Sunday, May 14, 2017

Happy Mother's Day!

As the pursuers of family history, we've documented a lot of information on mothers. Mothers of mothers of mothers, in fact. In the long line of human relationship, every generation brings us yet another mother to add to the pedigree—and learn of her life's story.

Today, as it is a special day for people to be out, doing special things with family, I was going to post a picture of some flowers—I love to look at beautiful flowers—and simply leave a brief sentiment about the holiday, but I couldn't get one thought out of my mind. I couldn't help thinking of my own mother, for three particular details.

For one, Mother's Day, itself, of course—but there were other reasons. My mother's own birthday was close to the middle of May, and invariably fell right on Mother's Day, presenting her with the grown-up version of the child's predicament of having a birthday fall on the most-celebrated gift-giving day of the year, Christmas. There were many such Sundays when we would give my mother her Mother's Day gifts, and then start the celebration up all over again with the traditional trappings for her birthday—all in the same sitting.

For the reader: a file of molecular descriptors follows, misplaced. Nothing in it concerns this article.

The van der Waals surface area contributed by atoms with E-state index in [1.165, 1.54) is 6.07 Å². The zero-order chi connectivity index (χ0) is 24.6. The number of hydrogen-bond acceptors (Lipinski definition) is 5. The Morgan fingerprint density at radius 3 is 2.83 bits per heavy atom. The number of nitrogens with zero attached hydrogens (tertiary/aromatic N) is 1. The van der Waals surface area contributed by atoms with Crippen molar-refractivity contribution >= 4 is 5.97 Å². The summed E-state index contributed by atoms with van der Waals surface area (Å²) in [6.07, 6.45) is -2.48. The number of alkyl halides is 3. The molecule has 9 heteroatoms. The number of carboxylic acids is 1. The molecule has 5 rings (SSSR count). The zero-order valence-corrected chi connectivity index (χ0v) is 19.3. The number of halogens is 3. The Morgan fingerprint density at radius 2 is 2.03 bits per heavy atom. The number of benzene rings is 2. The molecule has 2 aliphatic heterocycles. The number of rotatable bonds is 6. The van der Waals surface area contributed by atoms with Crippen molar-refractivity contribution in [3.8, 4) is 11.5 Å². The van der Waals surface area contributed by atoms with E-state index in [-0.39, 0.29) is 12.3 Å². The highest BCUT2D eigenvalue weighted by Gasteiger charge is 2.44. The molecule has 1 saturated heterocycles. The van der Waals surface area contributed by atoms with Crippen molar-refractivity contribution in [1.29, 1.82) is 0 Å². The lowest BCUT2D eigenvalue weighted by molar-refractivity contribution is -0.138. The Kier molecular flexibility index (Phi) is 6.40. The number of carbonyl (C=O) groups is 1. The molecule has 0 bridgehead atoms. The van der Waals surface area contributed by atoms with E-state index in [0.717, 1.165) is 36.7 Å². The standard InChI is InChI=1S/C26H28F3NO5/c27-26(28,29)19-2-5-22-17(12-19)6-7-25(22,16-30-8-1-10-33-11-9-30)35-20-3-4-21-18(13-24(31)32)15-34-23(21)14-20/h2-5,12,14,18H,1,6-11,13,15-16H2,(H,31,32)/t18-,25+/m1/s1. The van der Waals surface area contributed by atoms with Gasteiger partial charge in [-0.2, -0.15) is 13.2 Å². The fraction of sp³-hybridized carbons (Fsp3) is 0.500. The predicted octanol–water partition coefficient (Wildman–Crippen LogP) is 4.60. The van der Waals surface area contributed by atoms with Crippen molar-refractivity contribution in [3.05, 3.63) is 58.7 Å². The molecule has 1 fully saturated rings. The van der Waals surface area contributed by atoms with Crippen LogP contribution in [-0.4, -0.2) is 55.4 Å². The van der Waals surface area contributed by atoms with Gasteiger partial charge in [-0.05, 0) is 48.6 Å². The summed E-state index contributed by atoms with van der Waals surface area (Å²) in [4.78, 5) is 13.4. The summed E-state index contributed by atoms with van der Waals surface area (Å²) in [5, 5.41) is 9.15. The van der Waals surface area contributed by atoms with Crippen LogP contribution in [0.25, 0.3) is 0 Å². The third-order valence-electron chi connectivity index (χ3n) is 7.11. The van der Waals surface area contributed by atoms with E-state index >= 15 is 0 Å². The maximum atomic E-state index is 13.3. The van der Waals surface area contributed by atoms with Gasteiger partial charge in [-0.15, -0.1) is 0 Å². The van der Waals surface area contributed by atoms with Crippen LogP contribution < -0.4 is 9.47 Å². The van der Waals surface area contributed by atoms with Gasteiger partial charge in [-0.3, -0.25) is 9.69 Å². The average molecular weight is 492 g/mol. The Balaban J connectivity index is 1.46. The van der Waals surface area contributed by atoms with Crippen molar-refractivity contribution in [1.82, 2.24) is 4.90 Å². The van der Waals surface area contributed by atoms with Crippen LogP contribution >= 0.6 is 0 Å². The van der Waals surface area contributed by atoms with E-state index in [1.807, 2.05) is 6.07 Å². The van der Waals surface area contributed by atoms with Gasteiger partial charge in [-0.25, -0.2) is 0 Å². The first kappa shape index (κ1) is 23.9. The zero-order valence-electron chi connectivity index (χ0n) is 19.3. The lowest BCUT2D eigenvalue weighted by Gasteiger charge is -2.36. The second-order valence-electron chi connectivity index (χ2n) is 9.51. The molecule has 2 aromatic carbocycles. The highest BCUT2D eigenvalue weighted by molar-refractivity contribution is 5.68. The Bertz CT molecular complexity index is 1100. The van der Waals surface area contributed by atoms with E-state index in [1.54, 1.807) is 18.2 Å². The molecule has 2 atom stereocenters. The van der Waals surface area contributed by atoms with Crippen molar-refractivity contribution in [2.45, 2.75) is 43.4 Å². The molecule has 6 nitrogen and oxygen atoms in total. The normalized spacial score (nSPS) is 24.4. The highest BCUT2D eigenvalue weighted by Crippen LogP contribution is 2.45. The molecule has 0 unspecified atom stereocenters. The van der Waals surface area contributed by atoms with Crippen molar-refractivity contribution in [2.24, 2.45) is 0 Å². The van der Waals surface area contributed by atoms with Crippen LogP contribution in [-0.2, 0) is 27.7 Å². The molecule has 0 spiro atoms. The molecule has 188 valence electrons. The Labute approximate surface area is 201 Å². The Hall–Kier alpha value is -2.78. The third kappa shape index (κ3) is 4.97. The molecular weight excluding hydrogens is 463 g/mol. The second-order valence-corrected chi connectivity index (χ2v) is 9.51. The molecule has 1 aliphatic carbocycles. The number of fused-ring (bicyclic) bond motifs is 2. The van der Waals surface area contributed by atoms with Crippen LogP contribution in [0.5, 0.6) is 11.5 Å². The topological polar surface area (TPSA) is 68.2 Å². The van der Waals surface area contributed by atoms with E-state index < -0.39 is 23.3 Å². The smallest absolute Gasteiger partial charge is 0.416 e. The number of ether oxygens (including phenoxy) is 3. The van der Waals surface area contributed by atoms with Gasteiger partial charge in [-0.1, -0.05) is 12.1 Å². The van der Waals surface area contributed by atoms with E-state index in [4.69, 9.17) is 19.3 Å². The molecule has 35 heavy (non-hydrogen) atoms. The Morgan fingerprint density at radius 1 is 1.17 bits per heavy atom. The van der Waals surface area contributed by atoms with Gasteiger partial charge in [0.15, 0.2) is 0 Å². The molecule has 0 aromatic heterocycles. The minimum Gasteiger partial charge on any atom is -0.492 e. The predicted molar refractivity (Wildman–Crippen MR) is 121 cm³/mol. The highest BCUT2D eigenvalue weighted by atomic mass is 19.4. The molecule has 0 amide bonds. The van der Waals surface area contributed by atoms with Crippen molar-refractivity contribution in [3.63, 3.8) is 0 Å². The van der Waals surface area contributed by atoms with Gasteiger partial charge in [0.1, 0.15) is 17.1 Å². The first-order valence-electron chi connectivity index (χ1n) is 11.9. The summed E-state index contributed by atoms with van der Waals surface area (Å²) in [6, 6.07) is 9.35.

There is one more reason I can't help but get pensive about this day, though. Six years ago, Mother's Day was the day I decided to start writing this blog, mostly with the purpose in mind of preserving my years of genealogical research, of course, but also with the intent of honoring my mother, the one who gave me such a rich family heritage.

This year, of course, my blogiversary didn't fall on Mother's Day, but it did lead into that melancholy mood of remembrance this past Monday—and capped it off with my mother's birthday on Friday. And now today, Sunday, a day to honor mothers. Though I can no longer give her a present or even mail her a card, Mother's Day can still be a day to remember.



  1. I would like to think she heard what you say, and is telling you she is proud of what you have done to honor her


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